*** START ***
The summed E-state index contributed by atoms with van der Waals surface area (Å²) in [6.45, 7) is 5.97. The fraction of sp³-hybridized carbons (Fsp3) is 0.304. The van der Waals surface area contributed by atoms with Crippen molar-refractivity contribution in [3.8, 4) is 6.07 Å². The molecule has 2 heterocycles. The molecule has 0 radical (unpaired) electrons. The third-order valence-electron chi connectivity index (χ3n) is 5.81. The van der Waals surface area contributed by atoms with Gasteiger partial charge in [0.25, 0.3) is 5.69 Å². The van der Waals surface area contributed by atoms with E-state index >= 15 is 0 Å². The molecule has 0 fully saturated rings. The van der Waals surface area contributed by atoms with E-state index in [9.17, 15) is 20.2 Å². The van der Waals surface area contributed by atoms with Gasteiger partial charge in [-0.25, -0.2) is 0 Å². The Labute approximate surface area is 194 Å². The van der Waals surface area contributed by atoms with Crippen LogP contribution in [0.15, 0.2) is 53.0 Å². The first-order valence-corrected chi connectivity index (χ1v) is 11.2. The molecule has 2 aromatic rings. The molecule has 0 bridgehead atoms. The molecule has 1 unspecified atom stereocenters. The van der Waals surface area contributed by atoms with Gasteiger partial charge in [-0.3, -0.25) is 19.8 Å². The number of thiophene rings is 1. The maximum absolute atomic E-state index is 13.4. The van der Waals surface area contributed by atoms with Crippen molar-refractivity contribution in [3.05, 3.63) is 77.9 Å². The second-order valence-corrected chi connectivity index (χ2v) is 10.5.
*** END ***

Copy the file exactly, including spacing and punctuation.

The summed E-state index contributed by atoms with van der Waals surface area (Å²) in [6.45, 7) is 5.97. The fraction of sp³-hybridized carbons (Fsp3) is 0.304. The van der Waals surface area contributed by atoms with Crippen molar-refractivity contribution in [3.8, 4) is 6.07 Å². The molecule has 2 heterocycles. The molecule has 0 radical (unpaired) electrons. The third-order valence-electron chi connectivity index (χ3n) is 5.81. The van der Waals surface area contributed by atoms with Gasteiger partial charge in [0.25, 0.3) is 5.69 Å². The van der Waals surface area contributed by atoms with E-state index >= 15 is 0 Å². The molecule has 0 fully saturated rings. The van der Waals surface area contributed by atoms with E-state index in [9.17, 15) is 20.2 Å². The van der Waals surface area contributed by atoms with Gasteiger partial charge in [-0.25, -0.2) is 0 Å². The Labute approximate surface area is 194 Å². The van der Waals surface area contributed by atoms with Crippen LogP contribution in [0.15, 0.2) is 53.0 Å². The first-order valence-corrected chi connectivity index (χ1v) is 11.2. The molecule has 2 aromatic rings. The molecule has 0 bridgehead atoms. The molecule has 1 unspecified atom stereocenters. The van der Waals surface area contributed by atoms with Gasteiger partial charge in [-0.3, -0.25) is 19.8 Å². The number of thiophene rings is 1. The maximum absolute atomic E-state index is 13.4. The van der Waals surface area contributed by atoms with Crippen molar-refractivity contribution in [3.05, 3.63) is 77.9 Å². The second-order valence-corrected chi connectivity index (χ2v) is 10.5.